Chapter 4
Today

Dona opened her RSS reader and noticed that Mali posted a blog post, listing things that made her smile that morning. One of the things was a cabbage tree and Mali conveniently provided a link to a photo of a cabbage tree for readers that had never heard of one. Dona followed the link and then began thinking about the monkey puzzle tree in Bethesda once again.

She searched Google, using various search terms including, again, each name of the owners of the tree. She found a few results that she’d not seen before. One was to an entry in an online guest book for a funeral home signed by one of the owners of the house that hosted the monkey puzzle tree, but it listed her city as Rockville** and her husband’s name was the short version of his full name.  Another result was to a home that sold in 2007. Dona hadn’t thought that they might have moved — and give up ownership of a monkey puzzle tree? What were they thinking? A third (using the husband’s shortened name) was to another online guest book for a funeral home in which the husband mentioned being a neighbor of the deceased and mentioned a name of a street which was adjacent to the one the house that was sold.

Jackpot!

Dona hopped in her black Camry and drove past the house. There, in the front yard, was a 30 foot tall monkey puzzle tree.

*with apologies to the late Stieg Larsson

**The house is technically in Rockville, but is listed as North Bethesda some places

Google Street View Clues

I’ve been waiting for Google Street View to arrive in our neighborhood for quite a while. It was close-by — in the business area of Bethesda, but it had not made it to our immediate neighborhood until very recently. I discovered it had when I tried to figure out where the neighbor who needed a tutorial in how to delete unwanted emails lived. I noticed that Pegman made the neighborhood streets turn blue when I lifted him off his little tower — the universal sign that we were now on street view.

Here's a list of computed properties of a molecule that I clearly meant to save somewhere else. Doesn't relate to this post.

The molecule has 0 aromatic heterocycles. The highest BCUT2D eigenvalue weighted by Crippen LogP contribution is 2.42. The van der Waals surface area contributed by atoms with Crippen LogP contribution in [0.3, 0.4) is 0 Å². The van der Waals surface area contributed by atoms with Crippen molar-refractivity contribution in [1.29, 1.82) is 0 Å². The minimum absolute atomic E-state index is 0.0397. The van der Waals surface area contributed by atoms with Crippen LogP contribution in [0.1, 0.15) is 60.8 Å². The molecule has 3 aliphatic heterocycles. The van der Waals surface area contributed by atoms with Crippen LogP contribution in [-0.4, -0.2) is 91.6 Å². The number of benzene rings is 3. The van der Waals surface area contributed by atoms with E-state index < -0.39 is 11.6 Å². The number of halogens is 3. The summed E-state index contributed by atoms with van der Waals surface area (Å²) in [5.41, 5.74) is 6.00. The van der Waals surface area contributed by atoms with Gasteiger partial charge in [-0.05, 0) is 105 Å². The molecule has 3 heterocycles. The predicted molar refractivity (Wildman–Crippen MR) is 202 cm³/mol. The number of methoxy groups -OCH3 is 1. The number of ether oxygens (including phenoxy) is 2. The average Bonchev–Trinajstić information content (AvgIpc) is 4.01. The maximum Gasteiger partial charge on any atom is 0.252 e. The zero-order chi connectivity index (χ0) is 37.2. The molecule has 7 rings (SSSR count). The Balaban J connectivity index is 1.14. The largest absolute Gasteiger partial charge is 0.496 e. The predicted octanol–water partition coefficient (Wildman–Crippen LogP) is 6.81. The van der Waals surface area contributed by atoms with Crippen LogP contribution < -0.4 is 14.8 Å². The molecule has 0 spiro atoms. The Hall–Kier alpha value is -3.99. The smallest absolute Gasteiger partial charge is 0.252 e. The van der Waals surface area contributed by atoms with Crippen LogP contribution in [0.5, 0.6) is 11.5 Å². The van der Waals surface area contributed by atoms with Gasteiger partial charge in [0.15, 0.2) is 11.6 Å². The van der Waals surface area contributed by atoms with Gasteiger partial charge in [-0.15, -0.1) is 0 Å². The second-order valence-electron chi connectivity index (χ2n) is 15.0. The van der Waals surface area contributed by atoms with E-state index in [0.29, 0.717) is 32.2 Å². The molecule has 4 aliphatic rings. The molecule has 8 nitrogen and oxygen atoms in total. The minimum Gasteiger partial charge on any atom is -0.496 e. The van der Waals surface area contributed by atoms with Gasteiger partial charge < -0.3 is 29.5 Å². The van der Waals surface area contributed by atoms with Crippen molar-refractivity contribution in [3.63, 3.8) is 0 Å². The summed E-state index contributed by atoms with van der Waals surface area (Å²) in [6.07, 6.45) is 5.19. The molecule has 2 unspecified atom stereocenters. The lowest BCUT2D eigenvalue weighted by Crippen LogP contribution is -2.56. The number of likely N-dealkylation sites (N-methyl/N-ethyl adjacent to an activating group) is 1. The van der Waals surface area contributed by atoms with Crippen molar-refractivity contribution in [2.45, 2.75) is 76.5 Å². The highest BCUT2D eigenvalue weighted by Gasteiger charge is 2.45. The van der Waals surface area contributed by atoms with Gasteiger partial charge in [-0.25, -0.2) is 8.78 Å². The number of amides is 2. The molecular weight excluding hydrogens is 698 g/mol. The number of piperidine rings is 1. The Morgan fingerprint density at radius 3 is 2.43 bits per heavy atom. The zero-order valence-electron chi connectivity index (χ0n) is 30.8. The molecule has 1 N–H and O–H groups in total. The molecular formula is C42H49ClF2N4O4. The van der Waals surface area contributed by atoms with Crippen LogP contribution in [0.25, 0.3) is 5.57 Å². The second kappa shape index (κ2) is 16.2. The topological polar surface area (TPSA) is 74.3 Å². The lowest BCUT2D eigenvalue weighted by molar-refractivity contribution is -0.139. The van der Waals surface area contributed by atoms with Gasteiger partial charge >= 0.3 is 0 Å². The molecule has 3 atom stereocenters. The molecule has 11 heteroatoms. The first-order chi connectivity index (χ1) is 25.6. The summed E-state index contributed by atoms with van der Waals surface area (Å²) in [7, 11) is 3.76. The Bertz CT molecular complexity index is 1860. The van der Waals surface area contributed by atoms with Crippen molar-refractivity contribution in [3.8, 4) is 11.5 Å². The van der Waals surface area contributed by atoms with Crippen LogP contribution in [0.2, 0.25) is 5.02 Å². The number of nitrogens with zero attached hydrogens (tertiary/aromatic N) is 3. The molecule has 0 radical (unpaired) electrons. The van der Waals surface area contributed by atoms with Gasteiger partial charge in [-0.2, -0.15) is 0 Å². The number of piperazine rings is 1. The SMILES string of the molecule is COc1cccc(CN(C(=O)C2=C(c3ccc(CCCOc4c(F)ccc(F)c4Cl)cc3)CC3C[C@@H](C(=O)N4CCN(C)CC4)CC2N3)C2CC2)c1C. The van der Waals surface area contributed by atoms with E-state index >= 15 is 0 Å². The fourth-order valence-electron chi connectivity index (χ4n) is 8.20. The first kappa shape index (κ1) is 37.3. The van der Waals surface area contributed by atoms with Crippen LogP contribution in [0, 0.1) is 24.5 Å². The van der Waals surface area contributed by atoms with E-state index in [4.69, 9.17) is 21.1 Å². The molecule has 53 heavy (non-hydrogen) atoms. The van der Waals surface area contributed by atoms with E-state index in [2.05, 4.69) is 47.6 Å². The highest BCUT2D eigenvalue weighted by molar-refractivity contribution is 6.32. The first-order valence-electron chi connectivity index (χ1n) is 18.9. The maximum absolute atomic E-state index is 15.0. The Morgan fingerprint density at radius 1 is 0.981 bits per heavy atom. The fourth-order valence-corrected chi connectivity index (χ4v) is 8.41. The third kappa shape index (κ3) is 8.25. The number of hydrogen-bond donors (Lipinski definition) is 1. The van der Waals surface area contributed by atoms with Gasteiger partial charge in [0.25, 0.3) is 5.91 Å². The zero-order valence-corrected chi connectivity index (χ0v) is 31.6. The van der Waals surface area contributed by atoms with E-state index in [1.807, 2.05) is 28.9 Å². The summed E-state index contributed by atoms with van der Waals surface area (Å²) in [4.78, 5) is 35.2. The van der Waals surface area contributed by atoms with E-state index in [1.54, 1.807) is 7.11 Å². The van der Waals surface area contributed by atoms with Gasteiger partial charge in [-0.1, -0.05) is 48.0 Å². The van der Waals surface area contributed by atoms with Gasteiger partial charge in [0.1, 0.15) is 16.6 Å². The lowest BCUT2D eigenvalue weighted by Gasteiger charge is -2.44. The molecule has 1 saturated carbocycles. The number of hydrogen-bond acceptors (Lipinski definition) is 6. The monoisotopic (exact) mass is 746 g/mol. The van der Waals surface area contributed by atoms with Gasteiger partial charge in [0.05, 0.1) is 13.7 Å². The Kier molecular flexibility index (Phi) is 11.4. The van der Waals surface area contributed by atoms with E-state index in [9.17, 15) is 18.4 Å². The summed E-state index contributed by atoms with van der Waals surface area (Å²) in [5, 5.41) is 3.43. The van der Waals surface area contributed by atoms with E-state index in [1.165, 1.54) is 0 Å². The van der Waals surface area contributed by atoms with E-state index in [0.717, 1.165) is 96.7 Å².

When I told Dean about it we spent an hour or so trying to figure out when the Google street view camera came through the neighborhood. It was like a mystery. We first looked at our house, of course, and found some clues:

It was warm, but not hot outside because our bedroom window was open (but we had the air conditioning off and the windows open most of the summer, so this is not really a clue):

Window Clue
Window Clue

It was this past summer because our new neighbors’ cars were parked in front of their house:

Neighbor Car Clue
Neighbor Car Clue

It was a few weeks after the 4th of July because we found this flag, but no others (the local real estate agent puts flags in front of each home for the 4th of July):

Flag Clue
Flag Clue

It was early in the morning because of the way the sun was shining:

Sun Clue
Sun Clue

It was not a Friday because the Fish Guys were not at Bethesda Community Store:

No Fish Guys Clue
No Fish Guys Clue

It was not a regular weekday because the entrance at NIH was barricaded:

NIH Clue
NIH Clue

It was probably not a Sunday because this construction worker is getting ready to work on a house:

Construction Worker Clue
Construction Worker Clue

It was probably sometime in August. The leaves on the tulip poplars started to drop early this year, and I saw several yards with yellow tulip poplar leaves in them. I cannot tell if our house repairs were completed — the basement windows, with one blurry exception, are not visible in the photos and the back porch is too far away to tell if it had been repaired. The one big clue for me is the branch on our across-the-street neighbor’s curb — I remember seeing a fallen branch in the street, thinking that I should move it, getting distracted by something else, then seeing the neighbor had moved it. I asked her about it the next day at a neighborhood coffee get-together and she said she thought it came from her tree.

Branch Clue
Branch Clue

I checked my emails and found reference to the neighborhood coffee get-together. It took place on August 1st, 2009. So, I’m thinking now that the Google Street View camera car came through on Saturday August 1st.

Here is a bonus picture, although not a clue:

Chupacabra
Chupacabra

I’m lucky it’s just low water pressure

Turned on the shower this morning and I got a trickle of water and assumed Dean was showering or running the dishwasher. I felt sorry for myself and wondered why Dean would use water when I needed it.

Turns out he wasn’t doing anything with water. The weather was — there is a massive water main break a couple of miles from us — along a road I’ve often traveled. 18 cars are stranded, according to the news reports. My mom called this morning to say it was on national news. I can hear the helicopters — probably transporting people to and from the hospital up the street.

I think these people have it a little worse than I do.

Watermain Break on River Road